James Chamberlayne Pickett was born in Fauquier County, Virginia, on February 6, 1793. His family moved to Kentucky when he was a young boy. He attended the best schools, including the U.S. Military Academy in West Point, New York. He served in the army during the War of 1812. 

Pickett practiced law in Kentucky and was editor of a newspaper. He married Ellen Desha, daughter of Kentucky’s governor. He was elected to the Kentucky legislature, after which he spent four years in South America as a U.S. diplomat. He was fluent in several languages and a prolific writer on scientific subjects and diplomatic history.


Fine China? A Look Into Chinese Intellectual Property Infringement, Treaty Obligations, And International Responses

Kevin Eugene Thomas Cunningham Jr.

China has garnered the reputation of being the world’s largest exporter of infringing good, as well as being a place where property rights are notoriously difficult to enforce. The international community has a vested interest in curbing infringing activity, however, it has proven difficult to get China to both create new domestic law allowing for increased protections, as well as enforcing those laws whenever they are eventually implemented. This paper conducts a brief survey of the Chinese historical underpinnings surrounding their current intellectual property law regime. It then goes on the examine many of the treaties to which China is a signatory, as well as the unique issues that China faces when attempting to enforce its domestic law and meet international obligations. Finally, I will analyze international responses to China’s lack of enforcement, followed by an analysis of what worked, what didn’t, and what can be done in the future to achieve the desired result of increased protection for intellectual property.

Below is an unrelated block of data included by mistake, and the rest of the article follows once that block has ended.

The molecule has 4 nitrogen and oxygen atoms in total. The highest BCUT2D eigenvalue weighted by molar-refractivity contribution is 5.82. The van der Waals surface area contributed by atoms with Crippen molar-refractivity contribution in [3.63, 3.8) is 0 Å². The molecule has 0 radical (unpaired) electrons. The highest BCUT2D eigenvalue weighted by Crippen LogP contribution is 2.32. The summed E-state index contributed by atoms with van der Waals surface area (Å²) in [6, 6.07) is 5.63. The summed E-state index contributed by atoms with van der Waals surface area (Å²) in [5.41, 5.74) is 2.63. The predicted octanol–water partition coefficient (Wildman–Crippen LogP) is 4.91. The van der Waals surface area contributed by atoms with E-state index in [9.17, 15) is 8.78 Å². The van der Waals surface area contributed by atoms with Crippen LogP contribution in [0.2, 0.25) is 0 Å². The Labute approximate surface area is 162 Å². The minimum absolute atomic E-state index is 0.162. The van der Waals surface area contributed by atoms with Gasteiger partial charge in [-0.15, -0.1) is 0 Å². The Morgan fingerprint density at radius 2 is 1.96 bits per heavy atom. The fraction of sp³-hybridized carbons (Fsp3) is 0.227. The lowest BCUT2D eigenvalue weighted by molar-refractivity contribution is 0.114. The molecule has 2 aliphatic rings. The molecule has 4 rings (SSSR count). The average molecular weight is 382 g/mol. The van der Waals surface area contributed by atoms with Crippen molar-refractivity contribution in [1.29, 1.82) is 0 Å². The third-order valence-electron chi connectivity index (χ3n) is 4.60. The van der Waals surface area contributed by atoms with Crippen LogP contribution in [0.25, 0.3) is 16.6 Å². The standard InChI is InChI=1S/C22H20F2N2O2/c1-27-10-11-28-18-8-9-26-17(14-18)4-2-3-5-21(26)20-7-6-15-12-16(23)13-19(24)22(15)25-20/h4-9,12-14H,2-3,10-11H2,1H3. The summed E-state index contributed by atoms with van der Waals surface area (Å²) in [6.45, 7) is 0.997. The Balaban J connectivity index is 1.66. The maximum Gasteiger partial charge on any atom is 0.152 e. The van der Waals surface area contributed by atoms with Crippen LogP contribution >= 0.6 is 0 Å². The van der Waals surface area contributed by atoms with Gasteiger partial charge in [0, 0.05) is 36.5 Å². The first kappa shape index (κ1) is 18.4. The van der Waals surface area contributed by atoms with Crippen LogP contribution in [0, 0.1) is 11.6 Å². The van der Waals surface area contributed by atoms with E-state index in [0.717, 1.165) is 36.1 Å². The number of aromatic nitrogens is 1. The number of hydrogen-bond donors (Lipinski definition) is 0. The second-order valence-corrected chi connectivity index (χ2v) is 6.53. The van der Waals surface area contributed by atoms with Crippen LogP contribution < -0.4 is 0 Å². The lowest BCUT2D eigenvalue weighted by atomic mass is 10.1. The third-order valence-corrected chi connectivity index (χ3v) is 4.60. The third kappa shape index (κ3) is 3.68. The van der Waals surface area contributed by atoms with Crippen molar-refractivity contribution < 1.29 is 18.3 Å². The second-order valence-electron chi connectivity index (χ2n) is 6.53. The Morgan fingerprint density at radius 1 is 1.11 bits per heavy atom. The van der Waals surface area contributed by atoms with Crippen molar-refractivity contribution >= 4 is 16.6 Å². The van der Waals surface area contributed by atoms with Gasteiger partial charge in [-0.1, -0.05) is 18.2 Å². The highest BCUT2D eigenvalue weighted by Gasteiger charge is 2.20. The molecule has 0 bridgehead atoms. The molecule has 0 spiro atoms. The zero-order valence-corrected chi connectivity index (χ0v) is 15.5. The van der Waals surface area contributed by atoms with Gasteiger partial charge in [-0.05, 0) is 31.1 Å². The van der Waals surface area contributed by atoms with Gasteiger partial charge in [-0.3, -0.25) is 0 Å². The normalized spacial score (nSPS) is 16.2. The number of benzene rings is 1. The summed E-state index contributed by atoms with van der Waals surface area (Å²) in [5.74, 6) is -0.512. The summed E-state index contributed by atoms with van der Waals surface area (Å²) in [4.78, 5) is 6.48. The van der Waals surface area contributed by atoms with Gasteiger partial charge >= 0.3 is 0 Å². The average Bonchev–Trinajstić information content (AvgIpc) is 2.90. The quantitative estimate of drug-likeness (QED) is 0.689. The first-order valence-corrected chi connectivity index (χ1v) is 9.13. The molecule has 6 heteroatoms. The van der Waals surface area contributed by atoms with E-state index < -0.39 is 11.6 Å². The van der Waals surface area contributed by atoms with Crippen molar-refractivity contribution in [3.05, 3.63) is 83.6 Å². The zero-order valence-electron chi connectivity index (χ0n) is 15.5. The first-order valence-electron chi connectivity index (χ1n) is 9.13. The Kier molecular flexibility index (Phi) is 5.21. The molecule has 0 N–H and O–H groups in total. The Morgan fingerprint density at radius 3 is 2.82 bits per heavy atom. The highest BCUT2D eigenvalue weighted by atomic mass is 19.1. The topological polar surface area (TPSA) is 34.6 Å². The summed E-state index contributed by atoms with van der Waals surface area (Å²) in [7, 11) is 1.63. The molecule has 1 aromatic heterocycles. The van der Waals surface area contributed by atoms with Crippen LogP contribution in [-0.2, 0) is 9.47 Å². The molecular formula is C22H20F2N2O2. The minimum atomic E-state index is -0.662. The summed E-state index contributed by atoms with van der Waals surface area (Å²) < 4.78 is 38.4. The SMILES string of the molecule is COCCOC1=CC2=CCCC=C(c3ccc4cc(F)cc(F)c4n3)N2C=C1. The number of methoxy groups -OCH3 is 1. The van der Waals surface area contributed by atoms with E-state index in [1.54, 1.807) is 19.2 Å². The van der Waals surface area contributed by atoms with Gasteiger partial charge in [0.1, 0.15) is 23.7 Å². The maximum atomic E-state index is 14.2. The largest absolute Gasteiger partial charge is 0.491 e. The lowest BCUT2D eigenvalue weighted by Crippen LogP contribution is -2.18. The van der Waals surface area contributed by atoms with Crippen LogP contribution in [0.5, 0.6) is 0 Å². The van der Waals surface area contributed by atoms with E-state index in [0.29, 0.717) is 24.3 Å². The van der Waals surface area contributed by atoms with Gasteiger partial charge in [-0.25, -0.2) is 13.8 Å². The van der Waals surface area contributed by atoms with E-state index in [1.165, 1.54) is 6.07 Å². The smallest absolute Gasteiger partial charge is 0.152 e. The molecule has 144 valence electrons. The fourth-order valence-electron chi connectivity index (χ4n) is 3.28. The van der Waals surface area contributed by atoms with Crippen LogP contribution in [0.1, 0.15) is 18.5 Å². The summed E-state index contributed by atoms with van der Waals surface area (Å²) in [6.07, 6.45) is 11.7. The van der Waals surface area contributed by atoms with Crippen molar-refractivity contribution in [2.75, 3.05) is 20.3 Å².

JOHN D. CRAIG 1829-1835

John D. Craig was born in Ireland in 1766. He was a teacher at the Baltimore Union School and the master at an academy in Baltimore. In 1828 he led the founding of the Ohio Mechanics Institute of Cincinnati, which became the College of Engineering and Applied Science of the University of Cincinnati.

After Secretary of State Martin Van Buren transferred Patent Office Superintendent Thomas Jones to another position in the State Department, he appointed Craig superintendent the next day, June 11, 1829.


Patent Eligibility of Online Application Software – Another View

Scott Anderson

In a recent article, Ping-Hsun Chen presented “Patent Eligibility of Online Application Software After Internet Patents Corp. v. Active Network, Inc.” in which he reached the following conclusion: “Internet Patents indicates that on-line application software may no longer be patent eligible.” This very gloomy conclusion overstates the facts somewhat, and a more accurate statement of the current state of affairs is in order.